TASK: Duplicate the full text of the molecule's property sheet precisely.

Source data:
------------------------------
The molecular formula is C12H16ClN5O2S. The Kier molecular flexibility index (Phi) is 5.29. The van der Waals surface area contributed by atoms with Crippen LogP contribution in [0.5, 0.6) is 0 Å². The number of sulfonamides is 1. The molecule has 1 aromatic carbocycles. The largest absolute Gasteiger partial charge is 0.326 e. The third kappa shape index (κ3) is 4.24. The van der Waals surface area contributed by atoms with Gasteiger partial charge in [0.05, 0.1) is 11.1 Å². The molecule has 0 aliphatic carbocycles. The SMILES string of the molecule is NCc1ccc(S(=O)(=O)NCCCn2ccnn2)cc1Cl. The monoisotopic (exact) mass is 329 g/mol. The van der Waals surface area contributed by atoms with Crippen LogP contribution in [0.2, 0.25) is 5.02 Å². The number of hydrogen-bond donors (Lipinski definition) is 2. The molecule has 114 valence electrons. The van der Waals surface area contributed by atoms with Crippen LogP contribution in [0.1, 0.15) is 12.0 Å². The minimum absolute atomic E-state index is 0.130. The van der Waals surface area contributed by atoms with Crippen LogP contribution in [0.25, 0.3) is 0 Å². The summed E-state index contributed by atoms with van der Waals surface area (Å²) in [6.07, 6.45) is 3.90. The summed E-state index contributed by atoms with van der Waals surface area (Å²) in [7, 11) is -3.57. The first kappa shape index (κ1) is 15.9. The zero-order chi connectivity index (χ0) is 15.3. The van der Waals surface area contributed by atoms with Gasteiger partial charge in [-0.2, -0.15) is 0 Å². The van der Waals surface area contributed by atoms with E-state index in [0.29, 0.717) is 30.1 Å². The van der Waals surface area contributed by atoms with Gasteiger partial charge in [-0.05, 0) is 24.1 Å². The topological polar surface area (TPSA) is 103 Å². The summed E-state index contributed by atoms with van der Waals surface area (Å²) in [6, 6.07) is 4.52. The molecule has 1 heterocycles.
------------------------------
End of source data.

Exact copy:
The molecular formula is C12H16ClN5O2S. The Kier molecular flexibility index (Phi) is 5.29. The van der Waals surface area contributed by atoms with Crippen LogP contribution in [0.5, 0.6) is 0 Å². The number of sulfonamides is 1. The molecule has 1 aromatic carbocycles. The largest absolute Gasteiger partial charge is 0.326 e. The third kappa shape index (κ3) is 4.24. The van der Waals surface area contributed by atoms with Gasteiger partial charge in [0.05, 0.1) is 11.1 Å². The molecule has 0 aliphatic carbocycles. The SMILES string of the molecule is NCc1ccc(S(=O)(=O)NCCCn2ccnn2)cc1Cl. The monoisotopic (exact) mass is 329 g/mol. The van der Waals surface area contributed by atoms with Crippen LogP contribution in [0.2, 0.25) is 5.02 Å². The number of hydrogen-bond donors (Lipinski definition) is 2. The molecule has 114 valence electrons. The van der Waals surface area contributed by atoms with Crippen LogP contribution in [0.1, 0.15) is 12.0 Å². The minimum absolute atomic E-state index is 0.130. The van der Waals surface area contributed by atoms with Crippen LogP contribution in [0.25, 0.3) is 0 Å². The summed E-state index contributed by atoms with van der Waals surface area (Å²) in [6.07, 6.45) is 3.90. The summed E-state index contributed by atoms with van der Waals surface area (Å²) in [7, 11) is -3.57. The first kappa shape index (κ1) is 15.9. The zero-order chi connectivity index (χ0) is 15.3. The van der Waals surface area contributed by atoms with Gasteiger partial charge in [-0.2, -0.15) is 0 Å². The van der Waals surface area contributed by atoms with E-state index in [0.29, 0.717) is 30.1 Å². The van der Waals surface area contributed by atoms with Gasteiger partial charge in [-0.05, 0) is 24.1 Å². The topological polar surface area (TPSA) is 103 Å². The summed E-state index contributed by atoms with van der Waals surface area (Å²) in [6, 6.07) is 4.52. The molecule has 1 heterocycles.